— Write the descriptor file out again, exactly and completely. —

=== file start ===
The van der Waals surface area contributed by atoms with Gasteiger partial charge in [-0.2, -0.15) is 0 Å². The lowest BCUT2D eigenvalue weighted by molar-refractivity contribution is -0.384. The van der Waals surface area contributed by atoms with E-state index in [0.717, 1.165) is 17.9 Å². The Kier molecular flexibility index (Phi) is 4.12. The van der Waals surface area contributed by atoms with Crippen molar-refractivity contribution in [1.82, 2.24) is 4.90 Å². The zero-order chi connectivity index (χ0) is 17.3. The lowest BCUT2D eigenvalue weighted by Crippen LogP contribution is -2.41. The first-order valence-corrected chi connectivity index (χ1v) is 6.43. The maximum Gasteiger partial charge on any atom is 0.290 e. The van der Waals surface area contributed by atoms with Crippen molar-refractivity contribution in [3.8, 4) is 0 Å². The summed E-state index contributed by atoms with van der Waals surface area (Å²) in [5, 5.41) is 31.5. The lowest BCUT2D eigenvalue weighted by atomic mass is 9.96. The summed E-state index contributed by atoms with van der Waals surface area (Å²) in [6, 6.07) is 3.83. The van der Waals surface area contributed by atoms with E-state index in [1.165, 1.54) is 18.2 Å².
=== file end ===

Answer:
The van der Waals surface area contributed by atoms with Gasteiger partial charge in [-0.2, -0.15) is 0 Å². The lowest BCUT2D eigenvalue weighted by molar-refractivity contribution is -0.384. The van der Waals surface area contributed by atoms with E-state index in [0.717, 1.165) is 17.9 Å². The Kier molecular flexibility index (Phi) is 4.12. The van der Waals surface area contributed by atoms with Crippen molar-refractivity contribution in [1.82, 2.24) is 4.90 Å². The zero-order chi connectivity index (χ0) is 17.3. The lowest BCUT2D eigenvalue weighted by Crippen LogP contribution is -2.41. The first-order valence-corrected chi connectivity index (χ1v) is 6.43. The maximum Gasteiger partial charge on any atom is 0.290 e. The van der Waals surface area contributed by atoms with Crippen molar-refractivity contribution in [3.8, 4) is 0 Å². The summed E-state index contributed by atoms with van der Waals surface area (Å²) in [5, 5.41) is 31.5. The lowest BCUT2D eigenvalue weighted by atomic mass is 9.96. The summed E-state index contributed by atoms with van der Waals surface area (Å²) in [6, 6.07) is 3.83. The van der Waals surface area contributed by atoms with E-state index in [1.165, 1.54) is 18.2 Å².